Thursday, Apr 26, 2018
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Toledo's economy heartens mayoral candidates Ford, Kest

Promises that Toledoans can expect more, not less, from the next administration at city hall may be helped by a better-than-expected local economy - thanks in large part to strong sales of the new Jeep Liberty.

The slumping national economy, which has now officially slipped into recession, may not have as harmful an effect on Toledo coffers as once thought, city financial managers say.

Adjustments to city spending made earlier this year appear to be holding the budget in balance, and no further cuts are expected to be needed.

News of the stabilized local economy was welcomed by the two men who are competing to become the city's next mayor - State Rep. Jack Ford and Lucas County Treasurer Ray Kest.

The election is Nov. 6.

“It's good news. I hope it holds up,” said Mr. Ford yesterday of the latest revenue projections. “There are obviously some areas that we both have said on the campaign trail that we would like to see greater support for. More planners, more inspectors, so there is still some money on the fringes that have to be identified.

“But if the budget is secure, then that is good news,” Mr. Ford said.

Last week Toledo-based Dana Corp. announced it would lay off thousands. The distribution of those layoffs in Toledo and elsewhere is unknown.

John Bibish, city finance director, said city tax projections seem to be holding up despite an economy that has taken some blows from a slowdown that has been developing for almost two years, in part because of an economic downturn and in part because of the fallout from the Sept. 11 terrorist attacks on Washington and New York.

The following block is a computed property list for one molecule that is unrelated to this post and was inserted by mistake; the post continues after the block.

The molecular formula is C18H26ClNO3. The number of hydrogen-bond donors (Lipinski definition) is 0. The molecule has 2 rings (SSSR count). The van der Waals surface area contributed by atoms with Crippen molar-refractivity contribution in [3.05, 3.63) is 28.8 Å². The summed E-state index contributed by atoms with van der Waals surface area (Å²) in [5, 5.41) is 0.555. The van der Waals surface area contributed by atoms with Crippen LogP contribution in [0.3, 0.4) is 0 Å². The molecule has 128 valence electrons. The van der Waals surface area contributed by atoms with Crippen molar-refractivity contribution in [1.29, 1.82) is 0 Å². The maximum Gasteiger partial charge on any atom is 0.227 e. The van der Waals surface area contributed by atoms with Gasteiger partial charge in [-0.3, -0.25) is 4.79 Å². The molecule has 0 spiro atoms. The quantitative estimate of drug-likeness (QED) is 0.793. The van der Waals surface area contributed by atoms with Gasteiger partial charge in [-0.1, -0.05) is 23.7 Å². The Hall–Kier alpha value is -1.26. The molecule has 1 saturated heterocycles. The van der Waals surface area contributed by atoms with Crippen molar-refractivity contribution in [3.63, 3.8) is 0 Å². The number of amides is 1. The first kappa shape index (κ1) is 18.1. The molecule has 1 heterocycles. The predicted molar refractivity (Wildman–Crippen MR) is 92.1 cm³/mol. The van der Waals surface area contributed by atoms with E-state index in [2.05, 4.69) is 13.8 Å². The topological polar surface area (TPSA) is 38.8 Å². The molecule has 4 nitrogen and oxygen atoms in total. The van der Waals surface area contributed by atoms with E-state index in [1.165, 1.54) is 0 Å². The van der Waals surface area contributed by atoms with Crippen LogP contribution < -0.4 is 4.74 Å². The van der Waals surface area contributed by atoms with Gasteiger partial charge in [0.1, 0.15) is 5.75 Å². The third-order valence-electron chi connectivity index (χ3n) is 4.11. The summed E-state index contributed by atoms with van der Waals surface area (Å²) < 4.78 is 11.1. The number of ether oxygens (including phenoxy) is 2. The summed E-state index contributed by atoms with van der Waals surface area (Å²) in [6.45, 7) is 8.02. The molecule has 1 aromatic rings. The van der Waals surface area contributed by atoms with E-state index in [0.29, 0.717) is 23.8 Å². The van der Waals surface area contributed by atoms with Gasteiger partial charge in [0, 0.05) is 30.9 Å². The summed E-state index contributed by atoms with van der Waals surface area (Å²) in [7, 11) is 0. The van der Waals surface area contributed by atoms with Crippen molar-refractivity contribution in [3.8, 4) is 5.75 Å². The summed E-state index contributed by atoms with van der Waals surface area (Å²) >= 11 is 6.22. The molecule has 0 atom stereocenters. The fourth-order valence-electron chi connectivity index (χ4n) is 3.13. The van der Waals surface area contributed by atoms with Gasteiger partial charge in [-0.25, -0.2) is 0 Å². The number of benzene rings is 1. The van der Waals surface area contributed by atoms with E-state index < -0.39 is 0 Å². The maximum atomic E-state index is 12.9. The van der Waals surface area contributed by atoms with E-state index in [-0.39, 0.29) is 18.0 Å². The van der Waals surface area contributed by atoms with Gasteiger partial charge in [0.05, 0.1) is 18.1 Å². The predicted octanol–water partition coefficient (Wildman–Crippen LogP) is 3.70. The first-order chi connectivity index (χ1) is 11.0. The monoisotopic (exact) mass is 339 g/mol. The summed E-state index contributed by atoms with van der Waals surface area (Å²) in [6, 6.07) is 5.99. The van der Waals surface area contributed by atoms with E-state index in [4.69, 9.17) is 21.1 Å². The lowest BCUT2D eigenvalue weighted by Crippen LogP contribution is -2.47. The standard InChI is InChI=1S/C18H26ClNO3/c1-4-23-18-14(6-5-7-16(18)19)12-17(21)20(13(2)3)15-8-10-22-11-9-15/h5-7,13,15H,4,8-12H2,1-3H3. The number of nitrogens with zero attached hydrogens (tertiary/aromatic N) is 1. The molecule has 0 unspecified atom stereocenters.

“We took some rather significant measures earlier in the year” to deal with the city's budget shortfall. Those actions have been sufficient - so far - to keep the city in the black, he said.

“I wouldn't be recommending any changes to the budget at this time,” Mr. Bibish said. However, “the situation is so dynamic. Our local economy and the national economy have been subject to so many unusual and hopefully nonrecurring events that we want to be alert to that.”

He said his financial fingers are crossed that political and military events worldwide proceed on a more predictable course.

“Generally speaking, I don't like breaking events,” he said, because they make financial projections far more difficult to make.

If income tax revenue is a measuring stick, Toledo's economy is bucking a national trend by holding up reasonably well. A survey of 401 U.S. cities conducted after Sept. 11 by the Washington-based League of Cities shows that one in three have seen their local economies, municipal revenues, and public confidence slip since the attacks.

Among cities with populations above 100,000, 59 percent said their economies were weaker.

“It is premature to put a pinpoint on anything right now,” said Michael Justen, chief operating officer for the city, of the revenue projections.

In the cautious manner of a man who must make educated guesses about the future strength of the economy, he was optimistic that, if consumers nationwide continue to buy the popular new Jeep Liberty sports utility vehicle, Toledo could eke out a balanced budget with no threats to city services.

Mr. Justen said there is evidence that workers at the North Toledo Jeep plant have been assembling vehicles at a steady pace, local parts suppliers have been buzzing, and the positive economic activity has rippled through the city.

U.S. sales of the Liberty have been robust, rising 23 percent to 12,553 in September from August, which made the Chrysler unit of DaimlerChrysler AG feel “real good,” one official said. Through September, 45,059 Libertys had been sold nationwide since the compact SUV went on sale in May, company sales figures show.